For those who live below the poverty line in the United States, hygiene is a luxury. In a survey from Feeding America, these impoverished individuals still rank hygiene products, such as shampoo and hand soap, as essential.
And yet when push comes to shove, they make hygiene tradeoffs, such as showering without shampoo or soap, delaying diaper changes, or brushing their teeth without toothpaste.
On the flip side, some households choose to purchase less food in a month to make room in their budget for hygiene products. But they’ve traded one hardship for another.
Hygiene poverty has severe adverse repercussions for many Americans, but it’s one we have an opportunity to work together to solve.
What is hygiene poverty?
Hygiene poverty is defined as an inability to afford everyday hygiene products, such as shampoo, toilet paper, grooming products, dish soap, etc. Each poverty-stricken individual and family might experience hygiene poverty differently, but some of the hardships they face can include:
- Inability to take a shower with shampoo, conditioner and soap
- Using an old toothbrush because you can’t afford a new one and foregoing toothpaste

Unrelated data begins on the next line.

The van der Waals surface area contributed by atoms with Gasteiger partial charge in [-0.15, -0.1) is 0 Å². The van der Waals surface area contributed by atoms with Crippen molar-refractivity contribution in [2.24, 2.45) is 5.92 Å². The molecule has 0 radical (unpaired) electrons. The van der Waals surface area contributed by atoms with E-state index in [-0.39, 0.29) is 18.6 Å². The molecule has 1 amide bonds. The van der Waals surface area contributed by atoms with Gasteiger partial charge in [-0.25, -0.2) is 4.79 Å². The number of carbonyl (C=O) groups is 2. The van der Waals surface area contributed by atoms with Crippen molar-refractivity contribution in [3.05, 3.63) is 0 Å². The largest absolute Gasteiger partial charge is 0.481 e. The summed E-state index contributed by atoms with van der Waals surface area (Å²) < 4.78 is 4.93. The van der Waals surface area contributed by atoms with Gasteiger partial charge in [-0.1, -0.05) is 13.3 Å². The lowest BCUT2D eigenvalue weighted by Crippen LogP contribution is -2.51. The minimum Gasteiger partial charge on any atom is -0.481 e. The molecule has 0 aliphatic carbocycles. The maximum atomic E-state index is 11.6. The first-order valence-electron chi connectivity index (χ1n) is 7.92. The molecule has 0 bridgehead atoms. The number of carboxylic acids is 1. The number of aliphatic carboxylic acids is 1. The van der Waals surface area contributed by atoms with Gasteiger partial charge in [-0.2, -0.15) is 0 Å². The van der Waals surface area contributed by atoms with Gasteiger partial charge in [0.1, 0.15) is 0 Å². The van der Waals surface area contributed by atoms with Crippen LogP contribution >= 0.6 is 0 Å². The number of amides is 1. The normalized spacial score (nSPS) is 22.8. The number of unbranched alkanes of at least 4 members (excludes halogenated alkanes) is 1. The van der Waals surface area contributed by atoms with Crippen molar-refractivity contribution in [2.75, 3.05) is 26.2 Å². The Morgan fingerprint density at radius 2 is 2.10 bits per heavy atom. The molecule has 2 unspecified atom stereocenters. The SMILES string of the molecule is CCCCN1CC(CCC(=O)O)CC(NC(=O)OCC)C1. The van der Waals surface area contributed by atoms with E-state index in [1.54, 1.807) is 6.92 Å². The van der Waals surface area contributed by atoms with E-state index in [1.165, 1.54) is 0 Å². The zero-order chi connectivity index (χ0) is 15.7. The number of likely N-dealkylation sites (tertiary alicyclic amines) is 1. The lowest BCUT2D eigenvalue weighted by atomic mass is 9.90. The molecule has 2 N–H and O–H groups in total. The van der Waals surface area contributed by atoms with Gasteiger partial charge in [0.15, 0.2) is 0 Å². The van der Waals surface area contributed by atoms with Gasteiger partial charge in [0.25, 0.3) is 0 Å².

- Choosing between shaving cream and a razor or deodorant to prepare for a job interview
- Cleaning clothes less frequently or with water only due to lack of laundry detergent
- Paying utility bills instead of purchasing deodorant
- Not changing your child’s diaper for long periods or scraping out the contents and reapplying the diaper because you can’t afford more than one per day
- Fear of leaving your home during your period because your makeshift solutions leak and could embarrass you
- Feeling judged because your home is not clean because you can’t afford cleaning supplies
The everyday products and items that we take for granted are products that those in poverty long for.
How hygiene benefits those in poverty
Hygiene poverty tends to be a vicious cycle. Once a person falls into it, they face challenges in digging out. Without proper hygiene, adults struggle to find employment because they can’t put their best foot forward during job interviews and children struggle to succeed in school.
Poor hygiene for children can actually lead to death. In fact, across the globe, 800 children die every day from preventable diseases caused by poor sanitation or hygiene practices.
According to this study, lack of hygiene product availability can also make chronic illnesses worse. The study states: “Limited access to sanitation may also exacerbate chronic diseases, such as HIV or diabetes, by posing barriers to treatment adherence."
And lack of hygiene can have life-long effects on a person’s self-worth and self-respect. This means that children who grow up in hygiene poverty households can struggle to end the cycle of poverty through successful employment after starting life on rocky ground.
Access to hygiene products can help entire households improve their quality of life and even find their way out of poverty. The impacts are immense and families are waiting for someone to help them.